This vote was on whether to kill an amendment by Lindsey Graham, R-S.C., that would have increased educational benefits for military veterans from $1,100 per month to $1,500 per month. It also would have required 12 years of service for the maximum benefit of $2,000 per month, with increases tied to the consumer price index. Additionally it would have allowed National Guard and Reserve members to transfer their education benefits to their spouses and children. The amendment was offered to a bill that would extend collective bargaining rights to public safety employees in states where that is currently prohibited.
Graham said his amendment is intended to help retain people in military service for longer with better educational benefits.
“Not only are we going to give more money to those who serve and leave—a very generous benefit—we are also going to put money on the table for the first time in the history of the GI program to reward those who stay. Most people who serve 20 years are going to come out with a college degree they earned in the military without ever using their benefits. The ability to transfer the benefit to a family member is enormous. Again, it will allow the retired pay—of those who go to 20 years—to have much more bang for the buck. They will have their college paid for,” Graham said.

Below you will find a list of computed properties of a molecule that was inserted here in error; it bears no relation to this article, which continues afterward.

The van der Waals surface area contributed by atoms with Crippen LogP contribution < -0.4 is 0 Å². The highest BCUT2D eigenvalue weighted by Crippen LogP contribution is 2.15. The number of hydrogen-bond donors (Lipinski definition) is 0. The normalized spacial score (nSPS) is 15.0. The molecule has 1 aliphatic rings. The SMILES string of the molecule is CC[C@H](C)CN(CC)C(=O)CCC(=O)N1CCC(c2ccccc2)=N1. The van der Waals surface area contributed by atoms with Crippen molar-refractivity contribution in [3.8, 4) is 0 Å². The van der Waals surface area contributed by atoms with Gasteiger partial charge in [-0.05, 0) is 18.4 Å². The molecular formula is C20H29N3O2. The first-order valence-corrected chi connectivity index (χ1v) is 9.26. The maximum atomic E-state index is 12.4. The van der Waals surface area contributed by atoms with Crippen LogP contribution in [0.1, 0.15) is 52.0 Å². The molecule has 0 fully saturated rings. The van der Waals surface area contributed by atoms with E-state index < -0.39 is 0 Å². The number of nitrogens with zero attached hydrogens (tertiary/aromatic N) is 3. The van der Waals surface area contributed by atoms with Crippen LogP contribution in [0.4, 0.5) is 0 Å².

Graham, who is closely aligned with presidential candidate Sen. John McCain, R-Ariz., offered it on McCain’s behalf. Democrats accused Graham and Republicans of attempting to use their platform as senators to, in essence, highlight one of McCain’s key campaign issues. They also charged that the amendment was just a less generous version of a veterans’ education measure introduced by Jim Webb, D-Va.
Senate Majority Leader Harry Reid, D-Nev., said the maneuvering was simply a distasteful attempt to boost McCain’s bid for the presidency.
“There’s a lot of things we can do to bring the presidential politics to what is going on here on the floor,” Reid said. Majority Whip Richard J. Durbin, D-Ill., accused McCain and Graham of hijacking the bill over an unrelated issue. Reid then moved to table (kill) the amendment, which is what this vote was on.
By a vote of 55-42, the Senate killed the amendment. All but six Republicans present voted to retain the amendment. Every Democrat present voted to kill it. The end result of this vote is that the amendment that would have increased military educational benefits was killed, but a Democratic version of this legislation continued to be debated.